Earlier, Eikenberry told CNN that there still is no firm figure on voter turnout for the Afghan election, acknowledging that Taliban intimidation had an impact, especially in southern Afghanistan.    

This forum has been closed.
There are no comments in this forum. Be first and add one

Featured Videos

Your JavaScript is turned off or you have an old version of Adobe's Flash Player. Get the latest Flash player.
Russia’s Syria Involvement Raising Concerns in Europei
Luis Ramirez
October 02, 2015 4:45 PM
European nations are joining the United States in demanding that Russia stop targeting opposition groups other than the Islamic State militants as Russian warplanes continue to conduct raids in Syria. The demand came in a statement from Britain, France, Germany, Qatar, Saudi Arabia, Turkey and the United States Friday. VOA Europe correspondent Luis Ramirez reports.

Video Russia’s Syria Involvement Raising Concerns in Europe

European nations are joining the United States in demanding that Russia stop targeting opposition groups other than the Islamic State militants as Russian warplanes continue to conduct raids in Syria. The demand came in a statement from Britain, France, Germany, Qatar, Saudi Arabia, Turkey and the United States Friday. VOA Europe correspondent Luis Ramirez reports.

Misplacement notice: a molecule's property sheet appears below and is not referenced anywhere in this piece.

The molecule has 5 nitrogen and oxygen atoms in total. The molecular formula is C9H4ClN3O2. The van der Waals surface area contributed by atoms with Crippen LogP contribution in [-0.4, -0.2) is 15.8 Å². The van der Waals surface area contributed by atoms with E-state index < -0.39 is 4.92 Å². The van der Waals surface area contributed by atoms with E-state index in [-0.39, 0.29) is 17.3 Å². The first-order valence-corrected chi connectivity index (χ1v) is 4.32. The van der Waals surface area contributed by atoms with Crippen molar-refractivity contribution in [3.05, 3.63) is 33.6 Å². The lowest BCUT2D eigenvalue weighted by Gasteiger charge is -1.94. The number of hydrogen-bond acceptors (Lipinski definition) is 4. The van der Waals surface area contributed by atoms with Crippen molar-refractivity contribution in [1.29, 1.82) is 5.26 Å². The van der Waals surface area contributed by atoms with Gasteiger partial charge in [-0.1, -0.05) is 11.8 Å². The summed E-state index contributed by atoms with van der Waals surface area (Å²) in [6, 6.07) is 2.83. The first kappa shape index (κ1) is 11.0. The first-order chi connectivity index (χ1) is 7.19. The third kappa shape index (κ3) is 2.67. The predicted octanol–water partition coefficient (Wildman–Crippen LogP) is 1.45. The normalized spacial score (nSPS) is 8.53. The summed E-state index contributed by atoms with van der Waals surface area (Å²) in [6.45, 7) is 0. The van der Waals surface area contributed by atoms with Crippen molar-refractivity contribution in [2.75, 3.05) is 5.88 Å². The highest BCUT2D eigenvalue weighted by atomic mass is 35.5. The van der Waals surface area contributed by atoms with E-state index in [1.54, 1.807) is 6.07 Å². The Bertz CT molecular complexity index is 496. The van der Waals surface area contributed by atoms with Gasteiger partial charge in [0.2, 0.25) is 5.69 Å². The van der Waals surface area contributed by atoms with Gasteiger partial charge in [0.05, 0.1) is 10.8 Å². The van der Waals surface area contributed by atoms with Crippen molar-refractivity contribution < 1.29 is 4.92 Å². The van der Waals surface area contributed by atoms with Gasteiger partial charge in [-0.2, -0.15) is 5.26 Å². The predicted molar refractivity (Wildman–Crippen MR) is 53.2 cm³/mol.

Video First Self-Driving Truck Debuts on European Highways

The first automated semi-trailer truck started its maiden voyage Friday, Oct. 2, on a European highway. The Daimler truck called 'Actros' is the first potentially mass-produced truck whose driver will be required only to monitor the situation, similar to the role of an airline captain while the plane is in autopilot mode. VOA’s George Putic reports.

Video Nano-tech Filter Cleans Dirty Water

Access to clean water is a problem for hundreds of millions of people around the world. Now, a scientist and chemical engineer in Tanzania (in East Africa) is working to change that by creating an innovative water filter that makes dirty water safe. VOA’s Deborah Block has the story.

Video Demand Rising for Organic Produce in Cambodia

In Cambodia, where rice has long been the main cash crop, farmers are being encouraged to turn to vegetables to satisfy the growing demand for locally produced organic farm products. Daniel de Carteret has more from Phnom Penh.

Video Migrant Influx Costs Europe, But Economy Could Benefit

The influx of hundreds of thousands of refugees and migrants is testing Europe’s ability to respond – especially in the poorer Balkan states. But some analysts argue that Europe will benefit by welcoming the huge numbers of young people – many of them well educated and willing to work. Henry Ridgwell reports from London.

Video Botanists Grow Furniture, with Pruning Shears

For something a bit out of the ordinary to furnish your home, why not consider wooden chairs, crafted by nature, with a little help from some British botanists with an eye for design. VOA’s Jessica Berman reports.